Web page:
The Henry Luce Foundation’s Theology Program has awarded $500,000 to the Virginia Tech Center for Humanities to support “Future Humans, Human Futures,” a project on religion, ethics, and technology that tackles fundamental questions of what it means to be human in a technological age.

The grant includes $20,000 to support immigrant farm laborers through English-as-a-second-language conversations, as an effort to mitigate the impact of the COVID-19 pandemic on essential workers.

 This generous grant from the Luce Foundation will make possible a three-year project that will include summer research institutes enabling researchers in religion and theology to engage with experts in technology and innovation domains such as artificial intelligence, synthetic biology, and cybernetics (combining humans with machines). Participants in the summer institutes, who will be funded by Luce, will learn how technology is impacting a complex world and will advance their scholarship in light of the growing need for human-centered guidance. The project seeks to deepen the diversity and inclusion of underrepresented populations whose insights and participation are essential to shaping the role of technology for public good and public interest.

The support from the Luce Foundation will also make possible a timely partnership between the Center for Humanities and Do Good X, an accelerator designed for early-stage social entrepreneurs who are passionate about developing businesses that do good in the world. Do Good X will help lead summer institute workshops and will collaborate with Virginia Tech to produce public summits that engage a broad audience in fostering the ethical guidance of technology.

“We are pleased to support this important new project at Virginia Tech’s Center for Humanities,” said Luce Foundation Program Director Jonathan VanAntwerpen. “Emphasizing the inclusion of scholars from underrepresented groups, and seeking to move beyond traditional academic boundaries, the project will establish new directions in humanistic engagement with emerging technology by examining what it means to be human in a technological age. Research encouraged and amplified through the project’s work will focus in particular on the role of technology in the midst of the COVID-19 pandemic, including attention to data, security and surveillance, and to the impact of technology on religious communities during the pandemic.”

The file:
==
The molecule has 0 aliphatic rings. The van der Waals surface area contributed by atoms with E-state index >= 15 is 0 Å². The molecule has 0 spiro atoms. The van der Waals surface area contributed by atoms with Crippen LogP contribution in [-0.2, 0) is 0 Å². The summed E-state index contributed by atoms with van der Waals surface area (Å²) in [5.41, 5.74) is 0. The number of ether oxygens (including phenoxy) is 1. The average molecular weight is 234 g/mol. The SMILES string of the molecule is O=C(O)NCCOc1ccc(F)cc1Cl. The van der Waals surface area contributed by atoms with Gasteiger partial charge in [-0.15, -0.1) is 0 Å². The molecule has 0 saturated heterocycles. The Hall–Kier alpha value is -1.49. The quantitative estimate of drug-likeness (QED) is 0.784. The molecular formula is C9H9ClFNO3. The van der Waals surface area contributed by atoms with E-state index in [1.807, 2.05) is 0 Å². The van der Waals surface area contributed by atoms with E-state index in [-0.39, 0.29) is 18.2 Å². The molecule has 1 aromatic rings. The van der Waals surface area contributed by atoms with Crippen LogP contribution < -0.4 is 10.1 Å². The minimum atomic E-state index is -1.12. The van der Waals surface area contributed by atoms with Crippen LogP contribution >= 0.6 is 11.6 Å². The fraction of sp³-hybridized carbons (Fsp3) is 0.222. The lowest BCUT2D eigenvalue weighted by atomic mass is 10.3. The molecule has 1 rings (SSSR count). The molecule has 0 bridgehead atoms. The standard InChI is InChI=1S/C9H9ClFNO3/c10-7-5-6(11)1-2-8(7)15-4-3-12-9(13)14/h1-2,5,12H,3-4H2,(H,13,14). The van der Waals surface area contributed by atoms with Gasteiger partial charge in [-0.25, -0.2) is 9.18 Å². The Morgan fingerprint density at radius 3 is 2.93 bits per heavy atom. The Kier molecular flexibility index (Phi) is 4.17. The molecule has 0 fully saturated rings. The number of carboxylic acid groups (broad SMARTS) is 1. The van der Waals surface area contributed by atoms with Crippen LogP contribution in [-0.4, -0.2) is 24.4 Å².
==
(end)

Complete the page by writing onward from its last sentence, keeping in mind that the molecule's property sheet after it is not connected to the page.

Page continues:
Sylvester Johnson, who directs the Center for Humanities, is principal investigator for the project. He also serves as executive director of Tech for Humanity, a university-wide initiative focused on human-centered approaches to technology and innovation. Johnson will coordinate this three-year, Luce-funded project to promote new directions in research by national and global humanities scholars with expertise in theology and religion.

“We are very excited for this unique opportunity to partner with The Henry Luce Foundation to advance research in religion, theology, and technology ethics,” Johnson said. “The human-centered challenges that technology is raising require new directions and greater inclusivity in the scholarship addressing difficult questions about technology’s public impact. Luce’s bold and game-changing generosity to support this effort is something we should all celebrate.”

The Henry Luce Foundation seeks to enrich public discourse by promoting innovative scholarship, cultivating new leaders, and fostering international understanding. Established in 1936 by Henry R. Luce, the co-founder and editor-in-chief of Time, Inc., the Luce Foundation advances its mission through grantmaking and leadership programs in the fields of Asia, higher education, religion and theology, art, and public policy.